BHAAM! The door locked immediately.

– I was trapped –

I couldn’t go out, nor could I go back inside. This was before the mobile (cell phone). It was Saturday, the rest of the family were out and the neighbours weren't home. Even if a neighbour were to get a locksmith to turn up promptly (very unlikely), I didn’t have the money to pay him.

The seconds slowly ticked by, stretching into minutes. An hour must have passed. A gecko lizard or “cicak” sounded a warning chirp from the balcony wall. It seemed to be getting quieter. The other flats should be teeming with activity being the weekend. People would be coming or going from their flats. Children’s voices should be heard. But the sounds from the world outside now seemed to be coming from a distance. It was as if my ears were being stuffed with cotton wool. I could hear ringing, particularly in my right ear.

The air was hot, stifling and very still. The ringing in my right ear was suddenly deafening.

What was that? Something dark just streaked into that corner. A wisp of shadow? There it was again. My eyes must be playing tricks on me. Maybe it was one of those nasty roaches. There was nothing to worry about.

My heart rate began to pick up speed. I felt uneasy. There was no logical reason for it. After all, there was plenty of light all around. The flat was in an apartment block surrounded by hundreds of people. The sectioned-off corridor was fairly spacious, well-lit and airy, not likely to cause anyone to feel claustrophobic.

Yet I felt trapped and helpless and soon to be at the mercy of – what on earth was I freaking out about? I was about to start screaming in hysterics. I felt there was only one choice left for me: it was fight.

I pulled a stool over to the window grille that was beside the front door and studied the logistics of unlocking the door from the outside. The window frame had metal louvres for ventilation; with the area closest to the door knob fortified by intricate metalwork. I looked around and spotted a wire coat hanger. That would do the trick. I straightened out the wire hanger and reshaped it, leaving the curved hook at one end. Thankfully, my hands were small. I could wiggle and twist my hand into that narrow space. Then I hit a snag, the metal louvre. By now, I was absolutely certain I had to get out of there.

Maybe it was an adrenaline rush or a boost from an unexpected source. I forced my way past the metal slat of the bottom louvre. That thick piece of metal buckled into a vee and allowed my right hand to slip through with my wire hook. After a few attempts, I was able to catch the door latch and release the deadbolt. With my other hand, I caught the door before it could slam shut again.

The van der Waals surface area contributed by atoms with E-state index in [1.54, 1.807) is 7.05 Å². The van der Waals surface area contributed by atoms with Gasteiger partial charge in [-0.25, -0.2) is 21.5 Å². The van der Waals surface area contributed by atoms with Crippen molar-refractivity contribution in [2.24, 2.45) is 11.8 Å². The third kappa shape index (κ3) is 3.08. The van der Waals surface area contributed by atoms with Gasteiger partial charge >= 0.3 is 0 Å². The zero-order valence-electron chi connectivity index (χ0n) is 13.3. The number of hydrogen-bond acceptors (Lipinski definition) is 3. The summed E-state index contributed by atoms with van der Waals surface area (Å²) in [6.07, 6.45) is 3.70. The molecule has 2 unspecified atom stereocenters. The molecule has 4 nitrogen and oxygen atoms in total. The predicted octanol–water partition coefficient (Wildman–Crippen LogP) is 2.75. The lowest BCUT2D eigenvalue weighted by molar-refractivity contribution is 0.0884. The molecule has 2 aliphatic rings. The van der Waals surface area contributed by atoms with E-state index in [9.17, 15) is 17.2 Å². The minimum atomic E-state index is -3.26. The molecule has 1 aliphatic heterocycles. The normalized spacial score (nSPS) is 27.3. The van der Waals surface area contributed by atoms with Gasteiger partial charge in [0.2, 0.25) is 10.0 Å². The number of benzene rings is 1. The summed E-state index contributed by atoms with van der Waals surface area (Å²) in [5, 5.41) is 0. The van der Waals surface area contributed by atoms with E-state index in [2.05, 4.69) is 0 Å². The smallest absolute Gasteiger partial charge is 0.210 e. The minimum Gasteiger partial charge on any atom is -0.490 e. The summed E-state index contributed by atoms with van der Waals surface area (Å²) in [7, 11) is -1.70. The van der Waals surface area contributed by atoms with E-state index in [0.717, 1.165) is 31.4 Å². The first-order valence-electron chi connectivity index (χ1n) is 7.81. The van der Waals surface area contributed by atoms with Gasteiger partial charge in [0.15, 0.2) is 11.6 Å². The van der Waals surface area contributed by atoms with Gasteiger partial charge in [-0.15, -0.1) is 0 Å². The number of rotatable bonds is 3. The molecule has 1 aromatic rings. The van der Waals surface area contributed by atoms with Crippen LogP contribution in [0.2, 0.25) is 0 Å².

Grabbing the all-important house keys, I unlocked the outer gate first before shutting that dratted front door behind me and got out of there. I only heaved a sigh of relief when I stepped out of the building.

When I came back that night, Mum told me I had bent the metal slat so badly that Dad couldn’t even straighten it up again. The window louvres had to be completely replaced. I couldn’t explain to her how terrified I’d felt. I was already eighteen at the time, too old for night terrors and other weird happenings. Wasn’t I?

I’ve told myself it was just a panic attack. But the thing is I’m not prone to panicking, particularly in familiar surroundings. Since then, I’ve been at the scene of two armed hold-ups in Sydney and have kept calm enough to get safely away and call the police. Once, I have talked my way out of an attempted mugging. During those occasions, my thoughts have stayed calm and crystal-clear.

So why do ghosts slam doors? To get our attention, cause mischief and create fear. Maybe for entertainment. Or they somehow derive some benefit from the fear-driven energy. Whatever the reason, I still don’t feel entirely comfortable in that flat at Queenstown whenever I return to Singapore. I could never think of it as “home” the way I did with my Grandma’s house (and that was said to have been haunted). Go figure. Blueoh
There's life...and then there's the afterlife.
I don't know ghosts that slammed doors, never found any tbh, and I don't know why they do that.

But I know of something that 'opened and closed the door and then locked it up'.
It was some long years ago, and it was late at night. I was still sitting on the couch in my living room, facing the front door, busy with my own thoughts, because I wasn't sleepy enough to go to bed, I'm a night owl afterall. Besides, I've just had a big jug of my favorite strong black coffee.
It was that time that all of a sudden I heard the front door (which was practically in front of me) 'opened' and then 'closed' again, followed with the sound of somebody - or something 'locks' the door up. All the while I saw with my own two eyes and pretty sure that the door was actually closed and securely locked.

Well, I know it's not something you can find (or hear, literally) everyday, so feel free not to believe me if you want, but I've been living with things like this almost my whole life Big Grin
That's a spooky thing to happen, MaCan. I've heard something similar once. This woman said that the only thing she could think of was that her grandmother had passed away recently and her gran had been the one who locked up the house at night. She thought it could have been her gran coming back for a final visit and checking to see that everything was secure before she moved on. Strange, but comforting.

I just thought of something else about door-slamming. If ghosts by definition are incorporeal entities, what do they need doors for? Can't they simply "poof" into the room or waltz through walls? Why are they bothering with doors in the first place?

Which brings me back to my theory that it's an attention-seeking stunt. Or simply to scare. Whether out of playful mischief or malice, who knows? Icontexto-emoticons-10-032x032
There's life...and then there's the afterlife.